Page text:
Numbers stand for the numbers of idiosyncratic components that caused stationarity or nonstationarity in rejection of the null hypothesis for *p* < 0.1, and not in rejection of the null hypothesis otherwise. Numbers sum to ten, the maximum number of common factors computed. The *p* values are the following: *, *p* < 0.1; **, *p* > 0.1; ***, *p* > 0.2; ****, *p* > 0.1; *****, two cases correspond to the number of common factors equal to 9 and 10 with *p* > 0.1, and *p* = 0.0000; ******, *p* < 0.01.

Table 7. Panel unit root tests: Japan (1975-1999; *N* = 47, *T* = 25).

Numbers stand for the numbers of idiosyncratic components that caused stationarity or nonstationarity in rejection of the null. Numbers sum to ten, the maximum number of common factors computed. The *p* values are the following: *, *p* = 0.0000; **, *p* > 0.7, and ***, one case corresponds to the number of common factors equal to 10 with *p* = 0.0000.

Table 8. Panel unit root tests: Japan (1975-1999; *N* = 47, *T* = 25).

Numbers stand for the numbers of idiosyncratic components that caused stationarity or nonstationarity in rejection of the null hypothesis for *p* < 0.1. Numbers sum to ten, the maximum number of common factors computed. The *p* value applied to the test results in this table was 0.0000.

Table 9. Panel unit root tests: Indonesia (1983-2012; *N* = 26, *T* = 30).

Numbers stand for the numbers of idiosyncratic components that caused stationarity or nonstationarity in rejection of the null hypothesis for *p* < 0.1, and not in rejection of the null hypothesis otherwise. Numbers sum to ten, the maximum number of common factors computed. The *p* values are the following: * *p* < 0.01; ** *p* < 0.1; *** *p* > 0.3, and ****, two cases correspond to the number of common factors equal to 2 with *p* = 0.0883, and the number of common factors equal to 10 with *p* = 0.0000.

Table 10. Panel unit root tests: Indonesia (1983-2012; *N* = 26, *T* = 30).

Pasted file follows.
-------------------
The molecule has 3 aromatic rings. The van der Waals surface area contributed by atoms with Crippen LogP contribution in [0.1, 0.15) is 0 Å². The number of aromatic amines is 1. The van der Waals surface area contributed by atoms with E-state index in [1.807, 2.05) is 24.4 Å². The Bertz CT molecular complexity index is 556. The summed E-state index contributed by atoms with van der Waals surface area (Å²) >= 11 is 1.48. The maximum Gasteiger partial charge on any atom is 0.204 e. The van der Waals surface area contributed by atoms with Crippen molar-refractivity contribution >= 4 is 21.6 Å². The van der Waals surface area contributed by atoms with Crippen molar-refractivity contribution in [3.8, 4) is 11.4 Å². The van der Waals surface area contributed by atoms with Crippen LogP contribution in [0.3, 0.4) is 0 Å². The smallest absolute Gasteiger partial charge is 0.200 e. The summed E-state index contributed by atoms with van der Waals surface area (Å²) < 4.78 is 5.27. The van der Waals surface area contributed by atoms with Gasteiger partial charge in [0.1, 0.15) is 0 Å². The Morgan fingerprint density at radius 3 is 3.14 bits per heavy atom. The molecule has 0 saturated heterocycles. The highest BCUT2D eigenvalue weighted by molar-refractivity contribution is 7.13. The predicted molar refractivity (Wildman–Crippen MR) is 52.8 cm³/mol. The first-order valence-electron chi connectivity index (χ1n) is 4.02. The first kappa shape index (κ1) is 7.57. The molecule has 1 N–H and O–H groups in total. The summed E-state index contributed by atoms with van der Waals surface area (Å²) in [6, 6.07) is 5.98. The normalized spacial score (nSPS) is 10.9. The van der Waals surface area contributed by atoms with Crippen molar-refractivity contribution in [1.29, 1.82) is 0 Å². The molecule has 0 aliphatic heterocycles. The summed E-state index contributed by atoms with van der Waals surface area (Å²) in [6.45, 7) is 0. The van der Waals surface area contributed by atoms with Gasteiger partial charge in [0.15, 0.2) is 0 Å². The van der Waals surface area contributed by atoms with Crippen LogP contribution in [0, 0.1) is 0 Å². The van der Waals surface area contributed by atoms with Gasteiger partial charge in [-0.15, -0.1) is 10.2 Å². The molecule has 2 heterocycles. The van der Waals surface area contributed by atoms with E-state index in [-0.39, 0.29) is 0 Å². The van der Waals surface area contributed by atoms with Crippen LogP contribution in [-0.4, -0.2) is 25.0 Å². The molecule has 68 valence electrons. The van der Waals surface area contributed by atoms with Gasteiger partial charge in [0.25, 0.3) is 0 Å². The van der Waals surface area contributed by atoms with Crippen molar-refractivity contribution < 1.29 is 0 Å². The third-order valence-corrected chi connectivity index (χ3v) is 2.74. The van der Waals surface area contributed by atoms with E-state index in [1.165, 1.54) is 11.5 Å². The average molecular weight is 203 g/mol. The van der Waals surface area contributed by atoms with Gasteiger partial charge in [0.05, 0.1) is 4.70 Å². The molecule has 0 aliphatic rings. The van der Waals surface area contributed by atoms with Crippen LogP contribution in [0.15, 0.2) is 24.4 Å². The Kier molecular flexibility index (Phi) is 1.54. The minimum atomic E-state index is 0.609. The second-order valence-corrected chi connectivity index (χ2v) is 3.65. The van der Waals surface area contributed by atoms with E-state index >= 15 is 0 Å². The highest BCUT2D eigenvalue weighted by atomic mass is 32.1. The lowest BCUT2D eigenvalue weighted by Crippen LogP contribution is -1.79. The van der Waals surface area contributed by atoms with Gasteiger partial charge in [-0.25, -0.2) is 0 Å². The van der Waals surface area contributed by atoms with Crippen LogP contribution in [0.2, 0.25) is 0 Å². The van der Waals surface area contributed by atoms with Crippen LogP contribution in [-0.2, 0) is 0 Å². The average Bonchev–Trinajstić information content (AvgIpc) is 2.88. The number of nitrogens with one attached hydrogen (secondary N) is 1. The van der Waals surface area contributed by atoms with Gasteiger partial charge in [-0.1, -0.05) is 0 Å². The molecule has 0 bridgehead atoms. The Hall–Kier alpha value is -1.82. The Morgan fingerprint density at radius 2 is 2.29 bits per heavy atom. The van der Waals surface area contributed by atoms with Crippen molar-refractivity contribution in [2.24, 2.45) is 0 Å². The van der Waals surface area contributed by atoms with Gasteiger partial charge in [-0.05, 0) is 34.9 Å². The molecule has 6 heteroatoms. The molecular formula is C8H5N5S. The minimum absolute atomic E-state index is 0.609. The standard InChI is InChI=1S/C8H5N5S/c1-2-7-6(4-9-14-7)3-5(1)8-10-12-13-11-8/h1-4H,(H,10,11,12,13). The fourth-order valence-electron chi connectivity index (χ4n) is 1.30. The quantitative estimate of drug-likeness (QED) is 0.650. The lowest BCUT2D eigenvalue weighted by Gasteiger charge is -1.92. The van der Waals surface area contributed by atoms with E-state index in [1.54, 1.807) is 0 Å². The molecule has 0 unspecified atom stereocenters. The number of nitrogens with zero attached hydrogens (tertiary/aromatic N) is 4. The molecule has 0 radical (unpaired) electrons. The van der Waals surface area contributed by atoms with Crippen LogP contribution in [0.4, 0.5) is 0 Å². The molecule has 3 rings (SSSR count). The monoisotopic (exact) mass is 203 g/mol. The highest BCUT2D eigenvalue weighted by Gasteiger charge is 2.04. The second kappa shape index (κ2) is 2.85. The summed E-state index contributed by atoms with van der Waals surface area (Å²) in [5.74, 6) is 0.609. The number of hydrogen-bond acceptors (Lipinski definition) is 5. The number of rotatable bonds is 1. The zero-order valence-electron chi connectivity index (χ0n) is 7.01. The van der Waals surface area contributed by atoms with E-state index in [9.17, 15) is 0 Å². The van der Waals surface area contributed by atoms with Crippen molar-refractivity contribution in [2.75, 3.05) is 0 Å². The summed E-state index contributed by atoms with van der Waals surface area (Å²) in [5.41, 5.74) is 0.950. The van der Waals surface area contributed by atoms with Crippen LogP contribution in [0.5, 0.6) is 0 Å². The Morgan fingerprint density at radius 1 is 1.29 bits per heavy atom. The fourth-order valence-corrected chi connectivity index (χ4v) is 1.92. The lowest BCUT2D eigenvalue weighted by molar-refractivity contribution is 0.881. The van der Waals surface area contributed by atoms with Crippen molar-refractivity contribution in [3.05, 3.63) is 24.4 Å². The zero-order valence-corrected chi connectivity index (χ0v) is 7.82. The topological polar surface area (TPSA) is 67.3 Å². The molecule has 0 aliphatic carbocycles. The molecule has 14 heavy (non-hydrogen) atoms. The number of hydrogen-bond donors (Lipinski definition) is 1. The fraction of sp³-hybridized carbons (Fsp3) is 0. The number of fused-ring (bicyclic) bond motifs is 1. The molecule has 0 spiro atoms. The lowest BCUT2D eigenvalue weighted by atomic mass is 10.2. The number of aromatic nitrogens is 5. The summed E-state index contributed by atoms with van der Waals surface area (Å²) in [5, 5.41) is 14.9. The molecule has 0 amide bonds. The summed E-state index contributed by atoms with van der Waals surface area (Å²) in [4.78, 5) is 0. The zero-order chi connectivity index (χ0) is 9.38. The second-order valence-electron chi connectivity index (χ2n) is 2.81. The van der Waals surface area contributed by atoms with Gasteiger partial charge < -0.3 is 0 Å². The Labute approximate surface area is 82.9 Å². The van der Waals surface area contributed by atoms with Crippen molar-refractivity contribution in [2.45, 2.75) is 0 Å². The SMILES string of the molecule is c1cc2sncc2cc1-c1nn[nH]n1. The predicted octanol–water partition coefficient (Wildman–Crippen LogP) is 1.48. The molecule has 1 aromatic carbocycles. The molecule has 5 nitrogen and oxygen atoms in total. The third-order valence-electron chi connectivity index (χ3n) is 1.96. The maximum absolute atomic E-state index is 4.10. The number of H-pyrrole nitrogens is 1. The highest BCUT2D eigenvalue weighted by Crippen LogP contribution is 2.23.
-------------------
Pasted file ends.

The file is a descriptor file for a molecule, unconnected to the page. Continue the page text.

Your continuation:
Numbers stand for the numbers of idiosyncratic components that caused stationarity or nonstationarity in rejection of the null hypothesis for *p* < 0.1. Numbers sum to ten, the maximum number of common factors computed. The *p* values are the following: *, *p* < 0.01; **, *p* < 0.05; ***, *p* < 0.1; ****, *p* = 0.0000.

Table 11. Panel cointegration tests: OECD Priod I (1968-1996; *N* = 24, *T* = 29).

Numbers stand for the numbers of idiosyncratic components that caused no cointegration or cointegration in rejection of the null hypothesis for *p* < 0.1, and not in rejection of the null hypothesis for *p* > 0.1. Numbers sum to ten, the maximum number of common factors computed. The null hypothesis of MW test is that the number of cointegrated relation is either none or at most one. The *p* values are the following: *, *p* < 0.05; **, *p* < 0.01. ***, two cases correspond to the number of common factors equal to 1 with p = 0.267, and the number of common factors equal to 2 with *p* = 0.3865; ****, *p* < 0.05; *****, three cases correspond to the number of common factors equal to 4 with *p* = 0.0811, the number of common factors equal to 5 with *p* = 0.09129, and the number of common factors equal to 7 with *p* = 0.0608; ******, *p* > 0.1.

Results of panel cointegration analyses of the idiosyncratic components of the two variables for period II of OECD countries in Table 12, however, are likely to indicate that the puzzle has ceased to exist. This inference is reinforced by the results presented in Table 13 and Table 14, which show regional data of Japan and Indonesia tested for panel cointegration under the premise that intranational capital flows are mobile within a single country.

Table 13 and Table 14 present results of cointegration tests conducted of Japanese and Indonesian regional data. No cointegration results are more readily apparent than cointegration results in the tables, suggesting that intranational capital flows are mobile in both countries.

The analytical framework of the existing literature, such as reports presented by Byrne *et al.* [11], Costantini and Gutierez [16], and Drakos, Kouretas, and Vlamis [23] differs from that presented herein. Without partitioning, the entire sample period of the panel data, common factors, and idiosyncratic components of the investment and savings rates of OECD countries were tested for panel unit root, and were found to be I(1) by [11] and by [23]. In fact, cointegration among